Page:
This time of year, as surely as hurricanes threaten coastal areas and dogs lie down on the sidewalk and refuse to move one more step, you will find me wracking my brains to design an entry for Janet Nogle’s Dishcloth Calendar. My entry-in-progress for the 2010 edition is most intriguing. So intriguing I am taxing my skill set trying to make it work. It will work, dagnabbit! And it will work elegantly!
But late summer also reminds me that I am free to release to the world my contribution to the 2009 Dishcloth Calendar. It’s a straightforward, swatchy sort of dishrag, inspired by my twin passions: linoleum floors and stitch dictionaries.
Here you go, dishcloth knitting freaks of the world. Have at it! Please post your Linoleum Dishcloth results over on Ravelry, where there are already some very nice examples.
(Copyright Kay Gardiner 2008)
The styles and artifacts of the 1920s and 30s never cease to fascinate. From futuristic Art Deco furniture to the pastel prints of the era’s housedresses, there is always something interesting to look at. This dishcloth was inspired by the geometric patterns of linoleum floors, which were popular through the 50s and beyond. I searched through stitch dictionaries for a pattern reminiscent of linoleum tiles, and found this interlocking diamond motif in several sources.
A bonus: this is a slip-stitch pattern, so it results in a scrubby cloth with an attractive woven appearance on the wrong side. It’s quite simple to follow the row-by-row instructions, but once you get going, it’s a pleasant challenge to work this pattern from memory, following the diamonds as they expand and contract.
Yarn: Peaches & Creme worsted weight, 100% cotton, 2½ oz (71.5g), 122 yds (112m), 1 ball each in solid colors A, B and C.
Size 7 (4.5mm) needles (or size 6 if you knit loosely like I do)
Using A, cast on 43 stitches. Knit one row.
Row 1 (RS): Using B, k1, *slip 1, k9; repeat from * untill 2 stitches remain, slip 1, k1.
Row 2 (WS) and all WS rows: Repeat the previous row, but place the yarn in front when slipping stitches.
Row 3: Using A, k3, *(slip 1, k1) 3 times, slip 1, k3; repeat from * to end of row.
Row 5: Using B, k2, *slip 1, k7, slip 1, k1; repeat from * until 1 stitch remains, k1.
Row 7: Using A, k4, *(slip 1, k1) twice, slip 1, k5; repeat from * until 9 stitches remain, (slip 1, k1) twice, slip 1, k4.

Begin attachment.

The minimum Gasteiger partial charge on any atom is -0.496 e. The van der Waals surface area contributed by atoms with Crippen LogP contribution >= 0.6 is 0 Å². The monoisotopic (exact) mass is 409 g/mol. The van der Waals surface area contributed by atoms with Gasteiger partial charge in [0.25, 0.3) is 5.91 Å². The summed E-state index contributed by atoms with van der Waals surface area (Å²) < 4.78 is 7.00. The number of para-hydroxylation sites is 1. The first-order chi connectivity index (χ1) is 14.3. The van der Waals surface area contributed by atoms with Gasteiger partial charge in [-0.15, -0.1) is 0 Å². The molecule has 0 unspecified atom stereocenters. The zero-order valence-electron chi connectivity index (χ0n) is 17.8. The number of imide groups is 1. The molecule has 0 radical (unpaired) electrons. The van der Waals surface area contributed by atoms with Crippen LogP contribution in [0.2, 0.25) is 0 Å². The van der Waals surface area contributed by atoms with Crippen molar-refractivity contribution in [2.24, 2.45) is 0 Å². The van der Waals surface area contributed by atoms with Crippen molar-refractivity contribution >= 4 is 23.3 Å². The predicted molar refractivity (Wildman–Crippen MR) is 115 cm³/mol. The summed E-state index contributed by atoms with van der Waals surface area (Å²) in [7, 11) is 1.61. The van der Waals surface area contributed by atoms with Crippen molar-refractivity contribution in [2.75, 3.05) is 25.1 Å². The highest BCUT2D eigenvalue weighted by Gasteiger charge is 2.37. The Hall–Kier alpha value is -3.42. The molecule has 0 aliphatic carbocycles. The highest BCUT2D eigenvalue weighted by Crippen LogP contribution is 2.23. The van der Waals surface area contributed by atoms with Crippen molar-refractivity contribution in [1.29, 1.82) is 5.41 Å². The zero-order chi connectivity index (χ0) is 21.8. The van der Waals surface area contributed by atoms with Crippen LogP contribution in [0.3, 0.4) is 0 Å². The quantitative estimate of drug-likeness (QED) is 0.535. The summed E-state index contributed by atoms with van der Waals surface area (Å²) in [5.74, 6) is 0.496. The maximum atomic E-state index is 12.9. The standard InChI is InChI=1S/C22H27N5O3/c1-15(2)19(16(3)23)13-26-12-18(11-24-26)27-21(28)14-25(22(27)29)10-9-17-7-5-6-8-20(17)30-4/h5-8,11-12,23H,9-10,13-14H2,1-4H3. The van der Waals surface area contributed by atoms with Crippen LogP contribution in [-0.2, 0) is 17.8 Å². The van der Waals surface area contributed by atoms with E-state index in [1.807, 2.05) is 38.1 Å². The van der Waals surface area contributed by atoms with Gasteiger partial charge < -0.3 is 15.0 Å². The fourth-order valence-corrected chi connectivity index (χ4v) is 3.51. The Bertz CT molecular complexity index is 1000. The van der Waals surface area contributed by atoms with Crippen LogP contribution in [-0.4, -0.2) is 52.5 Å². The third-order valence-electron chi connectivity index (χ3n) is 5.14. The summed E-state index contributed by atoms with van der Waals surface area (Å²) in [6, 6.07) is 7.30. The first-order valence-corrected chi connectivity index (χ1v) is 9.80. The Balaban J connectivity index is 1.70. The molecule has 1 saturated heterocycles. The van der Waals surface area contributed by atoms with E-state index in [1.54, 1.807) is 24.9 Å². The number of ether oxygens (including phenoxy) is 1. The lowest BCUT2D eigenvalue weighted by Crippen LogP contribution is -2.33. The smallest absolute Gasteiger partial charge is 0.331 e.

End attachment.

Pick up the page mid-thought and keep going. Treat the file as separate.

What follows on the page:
Row 9: Using B, (k1, slip 1) twice, *k5, (slip 1, k1) twice, slip 1; repeat from * until 4 stitches remain, (slip 1, k1) twice.
Row 11: Using A, k5, slip 1, k1, slip 1, *k7, slip 1, k1, slip 1; repeat from * until 5 stitches remain, k5.
Row 13: Using B, k2, slip 1, k1, slip 1, k3, *(slip 1, k1) 3 times, slip 1, k3; repeat from * until 5 stitches remain, slip 1, k1, slip 1, k2.
Row 15: Using A, K6, *slip 1, k9; repeat from * until 7 stitches remain, slip 1, k6.
Row 17: Repeat row 13.
Row 19: Repeat row 11.
Row 21: Repeat row 9.
Row 23: Repeat row 7.
Row 25: Repeat row 5.
Row 27: Repeat row 3.
The dishcloth consists of 3 repeats of this 28-row pattern. For the second repeat, substitute C for B. For the third repeat, change from C back to B. Using A, knit 2 rows and bind off on the RS.
Texture variation: On WS rows, except for the first and last knit stitches of each row, work all the knits as purls. This results in a smooth stockinette on the RS, and WS rows are faster to work because it is not necessary to switch the yarn from back to front each time a stitch is slipped. Because I like to maintain some scrubby texture on the RS, I alternate WS rows between purl and knit rows. But my favorite is still the original, all-knit version.
Color variation: Substitute variegated shades for the solids, and watch what happens. The diamonds emerge in a shimmery way. Warning: if two variegated shades share a color, it’s easy to lose track of the pattern. Recommended for licensed and experienced practitioners of this pattern (i.e., people who have already knit one).
Wishing you durable dishcloth fun,